Sadly the legal minds at Elitistreview have reminded me that titles like this are the sort of thing the dreary fun police and their miserable, misanthropic informers pounce upon just in case there is a suggestion that someone might be having a laugh. Consequently, I must point out that anyone below whatever age is required in your country shouldn’t ever even look at a bottle of booze, let alone drink any, because it definitely does not make you big and clever[ref]Have I ever mentioned I’m 190cm tall and studied four degrees, including a doctorate, at Oxford University?[/ref]. So no drinking by anyone underage, by order! Everyone else, read on.[image image_id=”5887″ size=”medium” align=”left”]
The local Marks and Spencer here in Winchester has some hilariously childish drinks (pictured left). I could hardly turn down an offer of fizzy pop with silly flavours in real glass bottles, something I haven’t seen since the milkman used to deliver them to my grandparent’s place when I was a much younger elitist and generally drank ginger cordial (10 degrees proof[ref]The old English system of alcohol measurement is one of my favourite bizarrely contrived scales, very different to the US proof scale. 100 degrees English proof being enough alcohol in solution to ignite gunpowder. Brilliant![/ref]) mixed with my pop.
First up I tried the cream soda. It is not amazingly sweet but very strongly flavoured with vanilla. Quite tasty! If you want to get your little ones started early on [link2post id=”1482″]Harvey Wallbangers[/link2post] then a decent slug of this mixed with fresh orange juice would be a perfect junior cocktail.
Rhubarb and Custard tastes so remarkably like the boiled sweets of the same name I keep expecting the roof of my mouth to be lacerated by countless tiny cuts if I keep the stuff in my mouth for too long. Again it is not so very sweet but rather scrummy.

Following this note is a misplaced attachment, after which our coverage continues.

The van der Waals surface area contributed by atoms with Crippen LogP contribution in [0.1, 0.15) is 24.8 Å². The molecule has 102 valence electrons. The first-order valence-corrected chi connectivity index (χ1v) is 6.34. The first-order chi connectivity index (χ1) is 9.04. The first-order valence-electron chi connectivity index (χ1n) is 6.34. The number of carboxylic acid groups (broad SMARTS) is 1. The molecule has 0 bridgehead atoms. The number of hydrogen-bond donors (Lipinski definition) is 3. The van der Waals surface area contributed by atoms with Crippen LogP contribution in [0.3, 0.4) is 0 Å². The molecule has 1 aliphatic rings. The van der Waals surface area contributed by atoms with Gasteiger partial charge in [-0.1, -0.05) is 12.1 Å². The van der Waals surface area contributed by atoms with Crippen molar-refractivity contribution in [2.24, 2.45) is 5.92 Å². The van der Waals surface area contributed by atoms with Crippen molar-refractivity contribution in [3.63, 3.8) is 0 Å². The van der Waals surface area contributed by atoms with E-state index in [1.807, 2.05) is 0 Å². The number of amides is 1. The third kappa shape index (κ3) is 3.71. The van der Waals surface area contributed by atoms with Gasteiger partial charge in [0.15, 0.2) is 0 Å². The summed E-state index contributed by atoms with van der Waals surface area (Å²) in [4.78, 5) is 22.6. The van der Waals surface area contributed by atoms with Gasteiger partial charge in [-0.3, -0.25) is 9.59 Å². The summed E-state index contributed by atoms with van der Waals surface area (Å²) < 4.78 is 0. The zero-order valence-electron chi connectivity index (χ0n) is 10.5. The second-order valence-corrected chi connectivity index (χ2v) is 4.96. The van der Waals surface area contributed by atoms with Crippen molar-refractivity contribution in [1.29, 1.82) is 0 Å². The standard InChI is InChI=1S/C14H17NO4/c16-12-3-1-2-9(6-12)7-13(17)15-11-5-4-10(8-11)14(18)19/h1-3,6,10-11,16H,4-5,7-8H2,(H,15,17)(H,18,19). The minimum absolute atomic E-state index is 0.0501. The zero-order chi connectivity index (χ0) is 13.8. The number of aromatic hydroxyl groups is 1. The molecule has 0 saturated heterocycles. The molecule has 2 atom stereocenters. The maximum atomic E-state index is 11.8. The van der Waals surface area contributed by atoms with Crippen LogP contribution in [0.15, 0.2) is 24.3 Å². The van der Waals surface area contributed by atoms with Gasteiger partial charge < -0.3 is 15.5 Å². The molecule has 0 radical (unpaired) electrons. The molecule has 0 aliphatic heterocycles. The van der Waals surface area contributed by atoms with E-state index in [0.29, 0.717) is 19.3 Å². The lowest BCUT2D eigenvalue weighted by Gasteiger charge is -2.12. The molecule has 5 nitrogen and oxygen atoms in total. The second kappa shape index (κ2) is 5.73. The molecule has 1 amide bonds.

For those who don’t know the sweets they are torpedo-shaped lumps of solid sugar, coloured yellow on one side and red on the other. The red side has an acidic, artificial fruit flavour and the yellow side is sweet. The idea is to suck them (if you chew you risk shattering molars) until all the little bubbles that get incorporated in the sweet as it is made become revealed and yield razor-sharp edges that slash your mouth up. Eating more than 4 makes one’s mouth sore for days.
Alas, I felt these drinks were lacking a touch of complexity and could do with more acidity, so I went to the freezer and liberated my Tanqueray Rangpur gin.[image image_id=”5888″ size=”medium” align=”center”]
I only discovered this gem a few days ago and, whilst it is a bit tame at a mere 41.3%, it has a powerful, interesting flavour enhanced by essence of the rare Rangpur limes – so rare that no one I’ve asked has heard of them.
The booze and acidity this added to the Rhubard and Custard worked a treat, you can go for quite a decent shot mixed in without it dominating. A lovely drink for anyone childish in spirit (not chronologically – see above).
Cream Soda needed a very careful hand with the gin, too much and the vanilla flavour got hidden. If I had any to hand I’d test this, but I think Absolut Vanilla vodka might be a better improver for this pop. Still, it perked up my lunchtime’s silliness.
They have a few other childish drinks in M&S; if any merit it then I shall report when they’ve been sampled.[image image_id=”5889″ size=”medium” align=”center”]